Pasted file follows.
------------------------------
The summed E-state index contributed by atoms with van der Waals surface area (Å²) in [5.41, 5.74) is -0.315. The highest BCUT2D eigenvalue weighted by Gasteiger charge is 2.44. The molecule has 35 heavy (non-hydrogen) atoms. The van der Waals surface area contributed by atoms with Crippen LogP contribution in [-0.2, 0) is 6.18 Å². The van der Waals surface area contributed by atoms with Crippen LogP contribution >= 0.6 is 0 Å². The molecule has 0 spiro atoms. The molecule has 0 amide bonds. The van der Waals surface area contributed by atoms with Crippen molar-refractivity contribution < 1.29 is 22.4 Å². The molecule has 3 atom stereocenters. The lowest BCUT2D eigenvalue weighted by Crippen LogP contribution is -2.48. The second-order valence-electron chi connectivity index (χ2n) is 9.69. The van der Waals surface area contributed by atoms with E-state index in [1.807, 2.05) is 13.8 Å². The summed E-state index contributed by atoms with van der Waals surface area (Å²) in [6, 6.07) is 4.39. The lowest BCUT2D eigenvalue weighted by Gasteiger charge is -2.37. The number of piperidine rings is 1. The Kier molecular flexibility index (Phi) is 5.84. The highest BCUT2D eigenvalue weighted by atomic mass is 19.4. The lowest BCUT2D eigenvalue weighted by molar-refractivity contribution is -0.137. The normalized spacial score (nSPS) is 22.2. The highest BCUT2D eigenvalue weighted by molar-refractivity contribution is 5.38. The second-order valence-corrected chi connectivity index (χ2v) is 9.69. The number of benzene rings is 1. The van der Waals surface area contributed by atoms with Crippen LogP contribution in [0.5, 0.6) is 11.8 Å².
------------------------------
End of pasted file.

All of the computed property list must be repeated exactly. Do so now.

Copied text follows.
The summed E-state index contributed by atoms with van der Waals surface area (Å²) in [5.41, 5.74) is -0.315. The highest BCUT2D eigenvalue weighted by Gasteiger charge is 2.44. The molecule has 35 heavy (non-hydrogen) atoms. The van der Waals surface area contributed by atoms with Crippen LogP contribution in [-0.2, 0) is 6.18 Å². The van der Waals surface area contributed by atoms with Crippen LogP contribution >= 0.6 is 0 Å². The molecule has 0 spiro atoms. The molecule has 0 amide bonds. The van der Waals surface area contributed by atoms with Crippen molar-refractivity contribution < 1.29 is 22.4 Å². The molecule has 3 atom stereocenters. The lowest BCUT2D eigenvalue weighted by Crippen LogP contribution is -2.48. The second-order valence-electron chi connectivity index (χ2n) is 9.69. The van der Waals surface area contributed by atoms with E-state index in [1.807, 2.05) is 13.8 Å². The summed E-state index contributed by atoms with van der Waals surface area (Å²) in [6, 6.07) is 4.39. The lowest BCUT2D eigenvalue weighted by Gasteiger charge is -2.37. The number of piperidine rings is 1. The Kier molecular flexibility index (Phi) is 5.84. The highest BCUT2D eigenvalue weighted by atomic mass is 19.4. The lowest BCUT2D eigenvalue weighted by molar-refractivity contribution is -0.137. The normalized spacial score (nSPS) is 22.2. The highest BCUT2D eigenvalue weighted by molar-refractivity contribution is 5.38. The second-order valence-corrected chi connectivity index (χ2v) is 9.69. The number of benzene rings is 1. The van der Waals surface area contributed by atoms with Crippen LogP contribution in [0.5, 0.6) is 11.8 Å².